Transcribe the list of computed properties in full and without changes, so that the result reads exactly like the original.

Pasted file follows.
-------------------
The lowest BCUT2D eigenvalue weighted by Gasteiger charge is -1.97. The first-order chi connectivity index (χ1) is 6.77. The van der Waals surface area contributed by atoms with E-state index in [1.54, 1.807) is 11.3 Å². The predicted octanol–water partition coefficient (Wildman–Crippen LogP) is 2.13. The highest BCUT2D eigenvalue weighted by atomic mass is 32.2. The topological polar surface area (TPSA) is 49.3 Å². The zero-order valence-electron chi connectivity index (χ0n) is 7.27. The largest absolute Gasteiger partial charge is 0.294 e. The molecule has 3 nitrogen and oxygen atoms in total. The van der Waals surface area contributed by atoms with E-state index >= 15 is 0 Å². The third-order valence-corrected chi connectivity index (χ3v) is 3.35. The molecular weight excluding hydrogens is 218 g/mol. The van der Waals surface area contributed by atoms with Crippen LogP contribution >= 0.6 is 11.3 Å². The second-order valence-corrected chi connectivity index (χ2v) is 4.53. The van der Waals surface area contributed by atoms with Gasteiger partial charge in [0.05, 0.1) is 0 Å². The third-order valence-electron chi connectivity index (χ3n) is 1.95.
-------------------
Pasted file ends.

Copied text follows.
The lowest BCUT2D eigenvalue weighted by Gasteiger charge is -1.97. The first-order chi connectivity index (χ1) is 6.77. The van der Waals surface area contributed by atoms with E-state index in [1.54, 1.807) is 11.3 Å². The predicted octanol–water partition coefficient (Wildman–Crippen LogP) is 2.13. The highest BCUT2D eigenvalue weighted by atomic mass is 32.2. The topological polar surface area (TPSA) is 49.3 Å². The zero-order valence-electron chi connectivity index (χ0n) is 7.27. The largest absolute Gasteiger partial charge is 0.294 e. The molecule has 3 nitrogen and oxygen atoms in total. The van der Waals surface area contributed by atoms with E-state index >= 15 is 0 Å². The third-order valence-corrected chi connectivity index (χ3v) is 3.35. The molecular weight excluding hydrogens is 218 g/mol. The van der Waals surface area contributed by atoms with Crippen LogP contribution >= 0.6 is 11.3 Å². The second-order valence-corrected chi connectivity index (χ2v) is 4.53. The van der Waals surface area contributed by atoms with Gasteiger partial charge in [0.05, 0.1) is 0 Å². The third-order valence-electron chi connectivity index (χ3n) is 1.95.